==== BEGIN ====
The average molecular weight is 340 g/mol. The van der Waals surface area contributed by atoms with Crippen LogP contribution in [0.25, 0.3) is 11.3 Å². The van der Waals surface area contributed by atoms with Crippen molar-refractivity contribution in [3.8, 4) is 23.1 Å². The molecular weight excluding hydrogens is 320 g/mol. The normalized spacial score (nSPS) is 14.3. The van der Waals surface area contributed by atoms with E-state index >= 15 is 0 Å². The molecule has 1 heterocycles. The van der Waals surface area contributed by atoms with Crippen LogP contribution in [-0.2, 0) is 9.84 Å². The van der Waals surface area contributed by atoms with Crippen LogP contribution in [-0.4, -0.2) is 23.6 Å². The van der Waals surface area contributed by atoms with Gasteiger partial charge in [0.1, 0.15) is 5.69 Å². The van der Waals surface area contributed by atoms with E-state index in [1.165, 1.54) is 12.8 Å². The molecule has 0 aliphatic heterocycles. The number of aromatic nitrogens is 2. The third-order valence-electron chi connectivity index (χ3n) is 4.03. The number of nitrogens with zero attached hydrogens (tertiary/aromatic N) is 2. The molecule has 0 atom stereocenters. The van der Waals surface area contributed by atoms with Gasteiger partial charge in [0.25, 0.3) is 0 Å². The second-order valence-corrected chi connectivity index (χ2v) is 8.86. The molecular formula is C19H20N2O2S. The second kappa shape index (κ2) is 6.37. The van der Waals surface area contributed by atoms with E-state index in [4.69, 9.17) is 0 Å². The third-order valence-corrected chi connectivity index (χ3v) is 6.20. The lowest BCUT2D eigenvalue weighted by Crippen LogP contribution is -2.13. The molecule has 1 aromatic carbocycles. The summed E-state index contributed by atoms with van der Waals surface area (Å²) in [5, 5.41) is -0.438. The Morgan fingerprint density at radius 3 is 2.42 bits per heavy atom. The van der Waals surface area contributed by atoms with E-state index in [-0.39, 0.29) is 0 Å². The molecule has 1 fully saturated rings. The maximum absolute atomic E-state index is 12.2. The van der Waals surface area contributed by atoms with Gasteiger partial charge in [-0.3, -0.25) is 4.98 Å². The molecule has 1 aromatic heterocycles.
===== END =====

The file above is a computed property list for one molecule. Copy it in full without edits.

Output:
The average molecular weight is 340 g/mol. The van der Waals surface area contributed by atoms with Crippen LogP contribution in [0.25, 0.3) is 11.3 Å². The van der Waals surface area contributed by atoms with Crippen molar-refractivity contribution in [3.8, 4) is 23.1 Å². The molecular weight excluding hydrogens is 320 g/mol. The normalized spacial score (nSPS) is 14.3. The van der Waals surface area contributed by atoms with E-state index >= 15 is 0 Å². The molecule has 1 heterocycles. The van der Waals surface area contributed by atoms with Crippen LogP contribution in [-0.2, 0) is 9.84 Å². The van der Waals surface area contributed by atoms with Crippen LogP contribution in [-0.4, -0.2) is 23.6 Å². The van der Waals surface area contributed by atoms with Gasteiger partial charge in [0.1, 0.15) is 5.69 Å². The van der Waals surface area contributed by atoms with E-state index in [1.165, 1.54) is 12.8 Å². The molecule has 0 aliphatic heterocycles. The number of aromatic nitrogens is 2. The third-order valence-electron chi connectivity index (χ3n) is 4.03. The number of nitrogens with zero attached hydrogens (tertiary/aromatic N) is 2. The molecule has 0 atom stereocenters. The van der Waals surface area contributed by atoms with Gasteiger partial charge in [0.25, 0.3) is 0 Å². The second-order valence-corrected chi connectivity index (χ2v) is 8.86. The molecular formula is C19H20N2O2S. The second kappa shape index (κ2) is 6.37. The van der Waals surface area contributed by atoms with E-state index in [4.69, 9.17) is 0 Å². The third-order valence-corrected chi connectivity index (χ3v) is 6.20. The lowest BCUT2D eigenvalue weighted by Crippen LogP contribution is -2.13. The molecule has 1 aromatic carbocycles. The summed E-state index contributed by atoms with van der Waals surface area (Å²) in [5, 5.41) is -0.438. The Morgan fingerprint density at radius 3 is 2.42 bits per heavy atom. The van der Waals surface area contributed by atoms with E-state index in [-0.39, 0.29) is 0 Å². The molecule has 1 fully saturated rings. The maximum absolute atomic E-state index is 12.2. The van der Waals surface area contributed by atoms with Gasteiger partial charge in [-0.3, -0.25) is 4.98 Å². The molecule has 1 aromatic heterocycles.